Korean filmmaker Park Chanwook’s “Decision to Leave” is a film with memorable camera angles.

The film premiered at Keene Putnam Theatre from Feb. 17 to 20.

A murder mystery film with stunning cinematography and thought-provoking dialogue, the film deals with an insomniac detective named Hae-Jun solving a death of an immigration officer and a speculative motive for the young wife Seo-Rae.

We are introduced to our main protagonist, Hae-Jun, as we see he has a wife in his home of Ipo. He works in Busan and has a partner named Soo-wan. After the introduction of the world, we shift to the scene of the immigration officer’s death. He was an avid mountain climber and we see him dead at the bottom of a mountain. Authorities interview Seo-Rae, wife and Chinese emigrate to Korea, and see bruising and the initials of her dead husband on her.

The mystery behind Seo-Rae makes Hae-Jun want to dive deeper. He does more interviews with Seo-Rae and even stakes out her house at night. He also spies on Seo-Rae at her work, where she is an elder caretaker.

Throughout the film, we see depictions of Hae-Jun’s insomnia manifest. During one scene, he envisions talking to Seo-Rae in person, but, in reality, he is on the phone with her while on his stakeout.

One thing I was amazed with while watching this film was the visual elements and camera angles. One angle that surprised me was looking at the officers seeing the dead husband’s body from the angle of the dead husband. The camera looks at the sky until you see men in suits and gloves beginning to inspect. Another cool camera angle is when you are looking at Hae-Jun from his phone while he is texting Seo-Rae and see the three dots that appear in iMessage.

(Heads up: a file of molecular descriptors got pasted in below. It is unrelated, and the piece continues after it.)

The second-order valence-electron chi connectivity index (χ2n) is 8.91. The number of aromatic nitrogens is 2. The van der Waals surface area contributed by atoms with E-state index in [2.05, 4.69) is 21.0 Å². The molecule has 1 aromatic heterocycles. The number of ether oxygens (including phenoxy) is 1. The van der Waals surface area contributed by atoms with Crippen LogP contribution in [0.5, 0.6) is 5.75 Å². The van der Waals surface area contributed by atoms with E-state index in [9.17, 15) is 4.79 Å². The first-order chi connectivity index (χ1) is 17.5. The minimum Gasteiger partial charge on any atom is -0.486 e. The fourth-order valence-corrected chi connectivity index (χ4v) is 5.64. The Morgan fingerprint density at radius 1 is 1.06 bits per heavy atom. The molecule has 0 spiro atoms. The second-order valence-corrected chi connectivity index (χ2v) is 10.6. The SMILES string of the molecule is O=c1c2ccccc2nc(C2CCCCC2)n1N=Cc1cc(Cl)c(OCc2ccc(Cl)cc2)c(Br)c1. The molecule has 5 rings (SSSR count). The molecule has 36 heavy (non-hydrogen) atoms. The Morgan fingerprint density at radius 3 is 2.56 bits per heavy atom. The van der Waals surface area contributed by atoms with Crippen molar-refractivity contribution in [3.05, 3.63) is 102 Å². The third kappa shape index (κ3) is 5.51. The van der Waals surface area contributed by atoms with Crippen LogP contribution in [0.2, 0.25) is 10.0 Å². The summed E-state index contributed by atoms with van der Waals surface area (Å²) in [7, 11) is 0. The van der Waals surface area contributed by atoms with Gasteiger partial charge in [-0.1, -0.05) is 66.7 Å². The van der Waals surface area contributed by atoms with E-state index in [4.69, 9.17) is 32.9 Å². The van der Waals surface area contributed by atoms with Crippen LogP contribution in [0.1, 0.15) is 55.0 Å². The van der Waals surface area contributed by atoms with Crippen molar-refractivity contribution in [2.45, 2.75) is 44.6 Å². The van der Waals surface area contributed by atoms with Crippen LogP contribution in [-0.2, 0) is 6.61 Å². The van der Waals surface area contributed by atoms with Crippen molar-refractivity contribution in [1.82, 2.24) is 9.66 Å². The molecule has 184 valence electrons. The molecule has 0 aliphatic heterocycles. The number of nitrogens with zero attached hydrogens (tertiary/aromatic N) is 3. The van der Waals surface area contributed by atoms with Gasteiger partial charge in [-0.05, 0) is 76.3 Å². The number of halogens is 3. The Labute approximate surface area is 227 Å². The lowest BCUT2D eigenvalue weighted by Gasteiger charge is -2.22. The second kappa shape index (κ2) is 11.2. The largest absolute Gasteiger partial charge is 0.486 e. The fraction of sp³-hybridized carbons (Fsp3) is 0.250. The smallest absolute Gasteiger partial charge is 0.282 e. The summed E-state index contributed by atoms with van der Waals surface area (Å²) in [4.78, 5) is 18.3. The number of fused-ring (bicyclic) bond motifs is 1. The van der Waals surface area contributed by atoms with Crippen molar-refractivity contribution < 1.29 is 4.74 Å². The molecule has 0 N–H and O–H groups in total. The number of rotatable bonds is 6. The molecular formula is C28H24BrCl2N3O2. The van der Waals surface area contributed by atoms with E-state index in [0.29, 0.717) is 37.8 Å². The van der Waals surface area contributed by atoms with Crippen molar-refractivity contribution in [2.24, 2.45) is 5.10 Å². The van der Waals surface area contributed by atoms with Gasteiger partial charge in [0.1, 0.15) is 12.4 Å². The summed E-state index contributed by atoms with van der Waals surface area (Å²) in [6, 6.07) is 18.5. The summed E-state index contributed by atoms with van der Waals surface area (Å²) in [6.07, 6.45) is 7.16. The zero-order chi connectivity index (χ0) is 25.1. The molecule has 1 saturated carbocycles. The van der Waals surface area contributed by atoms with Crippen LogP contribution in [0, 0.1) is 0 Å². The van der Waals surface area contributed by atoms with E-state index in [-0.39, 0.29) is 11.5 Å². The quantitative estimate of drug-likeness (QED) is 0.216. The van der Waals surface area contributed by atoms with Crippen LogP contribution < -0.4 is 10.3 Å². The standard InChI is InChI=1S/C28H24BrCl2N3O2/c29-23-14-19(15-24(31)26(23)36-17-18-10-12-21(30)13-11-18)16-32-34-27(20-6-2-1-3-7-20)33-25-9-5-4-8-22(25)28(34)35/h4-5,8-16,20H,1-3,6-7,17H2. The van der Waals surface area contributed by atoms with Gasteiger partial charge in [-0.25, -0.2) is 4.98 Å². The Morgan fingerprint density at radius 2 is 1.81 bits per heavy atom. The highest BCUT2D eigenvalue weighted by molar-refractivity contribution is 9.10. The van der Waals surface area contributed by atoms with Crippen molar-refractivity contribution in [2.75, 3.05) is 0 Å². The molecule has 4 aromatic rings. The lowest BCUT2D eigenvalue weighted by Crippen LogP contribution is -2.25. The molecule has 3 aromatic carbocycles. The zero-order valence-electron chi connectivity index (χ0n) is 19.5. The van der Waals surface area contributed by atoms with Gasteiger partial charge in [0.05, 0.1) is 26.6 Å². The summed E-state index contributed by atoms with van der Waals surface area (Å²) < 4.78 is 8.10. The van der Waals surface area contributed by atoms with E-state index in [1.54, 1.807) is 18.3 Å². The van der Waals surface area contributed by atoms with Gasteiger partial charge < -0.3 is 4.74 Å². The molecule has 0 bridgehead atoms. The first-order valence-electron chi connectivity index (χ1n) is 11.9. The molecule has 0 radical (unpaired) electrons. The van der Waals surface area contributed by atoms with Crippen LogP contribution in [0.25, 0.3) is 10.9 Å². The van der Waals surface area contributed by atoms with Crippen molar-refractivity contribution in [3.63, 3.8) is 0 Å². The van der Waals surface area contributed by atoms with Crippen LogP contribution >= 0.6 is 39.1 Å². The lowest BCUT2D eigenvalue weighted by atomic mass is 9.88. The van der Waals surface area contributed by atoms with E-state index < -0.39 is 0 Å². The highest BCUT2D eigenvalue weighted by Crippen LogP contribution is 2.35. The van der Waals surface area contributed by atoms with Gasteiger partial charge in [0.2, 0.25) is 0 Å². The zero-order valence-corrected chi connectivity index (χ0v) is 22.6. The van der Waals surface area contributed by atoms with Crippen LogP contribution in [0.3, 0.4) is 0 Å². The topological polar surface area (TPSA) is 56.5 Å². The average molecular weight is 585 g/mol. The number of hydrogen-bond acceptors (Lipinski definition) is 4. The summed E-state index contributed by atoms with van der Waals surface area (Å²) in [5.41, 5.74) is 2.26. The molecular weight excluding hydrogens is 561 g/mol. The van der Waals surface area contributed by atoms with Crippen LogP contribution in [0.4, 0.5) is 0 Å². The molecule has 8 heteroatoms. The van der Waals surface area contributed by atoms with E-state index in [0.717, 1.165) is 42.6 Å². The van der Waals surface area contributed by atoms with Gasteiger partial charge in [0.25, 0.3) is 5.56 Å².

I mentioned above that the dialogue was great; it’s witty at times, but it really drives the story forward. One type of imagery that is spoken at one point is being in the woods or by the sea. This duality plays throughout the film by Seo-Rae, but is an interesting question for the viewer to ponder why we like one form of nature more than the other.

Like most of the films I have seen so far, there are two parts. For “Decision to Leave,” it’s not explicit, but you notice when one part ends and the other begins.

Additionally, I found the chemistry of the characters interesting and how they are trying to reach a greater goal. I found the character of Seo-Rae interesting because she has a complicated past and she is a part of the two murder investigations while manipulating Hae-Jun emotionally.

The only fault I felt the film lacked in character motive is why Seo-Rae was really doing all the stuff she did. Other than that, it is a fun murder mystery with memorable cinematography, dialogue, and great pacing for the story.

Shawn Belden can be contacted
at sbelden@kscequinox.com

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